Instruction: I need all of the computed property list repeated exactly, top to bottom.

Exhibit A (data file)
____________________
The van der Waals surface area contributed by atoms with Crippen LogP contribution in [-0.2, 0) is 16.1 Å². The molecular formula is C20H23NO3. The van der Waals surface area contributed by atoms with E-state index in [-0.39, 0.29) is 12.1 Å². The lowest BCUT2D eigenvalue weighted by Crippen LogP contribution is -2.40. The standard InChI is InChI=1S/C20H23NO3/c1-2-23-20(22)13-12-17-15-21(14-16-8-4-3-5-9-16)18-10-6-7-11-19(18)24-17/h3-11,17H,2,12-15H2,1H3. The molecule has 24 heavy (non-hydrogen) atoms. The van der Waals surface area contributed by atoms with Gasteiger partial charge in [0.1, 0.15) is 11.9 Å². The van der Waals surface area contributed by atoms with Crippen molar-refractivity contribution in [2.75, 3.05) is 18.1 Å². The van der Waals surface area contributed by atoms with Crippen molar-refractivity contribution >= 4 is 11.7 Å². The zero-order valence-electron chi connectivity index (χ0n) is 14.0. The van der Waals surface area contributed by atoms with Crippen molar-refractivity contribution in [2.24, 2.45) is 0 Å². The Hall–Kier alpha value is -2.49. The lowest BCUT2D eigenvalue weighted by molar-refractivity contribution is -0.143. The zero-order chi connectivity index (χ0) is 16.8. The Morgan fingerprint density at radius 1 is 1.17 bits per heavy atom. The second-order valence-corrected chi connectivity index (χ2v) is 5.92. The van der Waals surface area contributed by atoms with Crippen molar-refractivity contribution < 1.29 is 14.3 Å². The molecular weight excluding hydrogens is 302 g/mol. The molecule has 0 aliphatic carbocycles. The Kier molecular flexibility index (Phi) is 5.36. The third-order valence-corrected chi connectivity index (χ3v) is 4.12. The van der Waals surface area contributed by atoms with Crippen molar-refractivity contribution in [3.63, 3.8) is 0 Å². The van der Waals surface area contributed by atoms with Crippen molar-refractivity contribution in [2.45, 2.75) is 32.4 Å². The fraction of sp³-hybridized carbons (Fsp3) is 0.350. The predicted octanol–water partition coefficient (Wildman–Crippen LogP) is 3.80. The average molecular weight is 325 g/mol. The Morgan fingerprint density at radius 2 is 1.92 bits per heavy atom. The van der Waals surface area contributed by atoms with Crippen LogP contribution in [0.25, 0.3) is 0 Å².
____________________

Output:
The van der Waals surface area contributed by atoms with Crippen LogP contribution in [-0.2, 0) is 16.1 Å². The molecular formula is C20H23NO3. The van der Waals surface area contributed by atoms with E-state index in [-0.39, 0.29) is 12.1 Å². The lowest BCUT2D eigenvalue weighted by Crippen LogP contribution is -2.40. The standard InChI is InChI=1S/C20H23NO3/c1-2-23-20(22)13-12-17-15-21(14-16-8-4-3-5-9-16)18-10-6-7-11-19(18)24-17/h3-11,17H,2,12-15H2,1H3. The molecule has 24 heavy (non-hydrogen) atoms. The van der Waals surface area contributed by atoms with Gasteiger partial charge in [0.1, 0.15) is 11.9 Å². The van der Waals surface area contributed by atoms with Crippen molar-refractivity contribution in [2.75, 3.05) is 18.1 Å². The van der Waals surface area contributed by atoms with Crippen molar-refractivity contribution >= 4 is 11.7 Å². The zero-order valence-electron chi connectivity index (χ0n) is 14.0. The van der Waals surface area contributed by atoms with Crippen molar-refractivity contribution in [2.24, 2.45) is 0 Å². The Hall–Kier alpha value is -2.49. The lowest BCUT2D eigenvalue weighted by molar-refractivity contribution is -0.143. The zero-order chi connectivity index (χ0) is 16.8. The Morgan fingerprint density at radius 1 is 1.17 bits per heavy atom. The second-order valence-corrected chi connectivity index (χ2v) is 5.92. The van der Waals surface area contributed by atoms with Crippen molar-refractivity contribution < 1.29 is 14.3 Å². The molecular weight excluding hydrogens is 302 g/mol. The molecule has 0 aliphatic carbocycles. The Kier molecular flexibility index (Phi) is 5.36. The third-order valence-corrected chi connectivity index (χ3v) is 4.12. The van der Waals surface area contributed by atoms with Crippen molar-refractivity contribution in [3.63, 3.8) is 0 Å². The van der Waals surface area contributed by atoms with Crippen molar-refractivity contribution in [2.45, 2.75) is 32.4 Å². The fraction of sp³-hybridized carbons (Fsp3) is 0.350. The predicted octanol–water partition coefficient (Wildman–Crippen LogP) is 3.80. The average molecular weight is 325 g/mol. The Morgan fingerprint density at radius 2 is 1.92 bits per heavy atom. The van der Waals surface area contributed by atoms with Crippen LogP contribution in [0.25, 0.3) is 0 Å².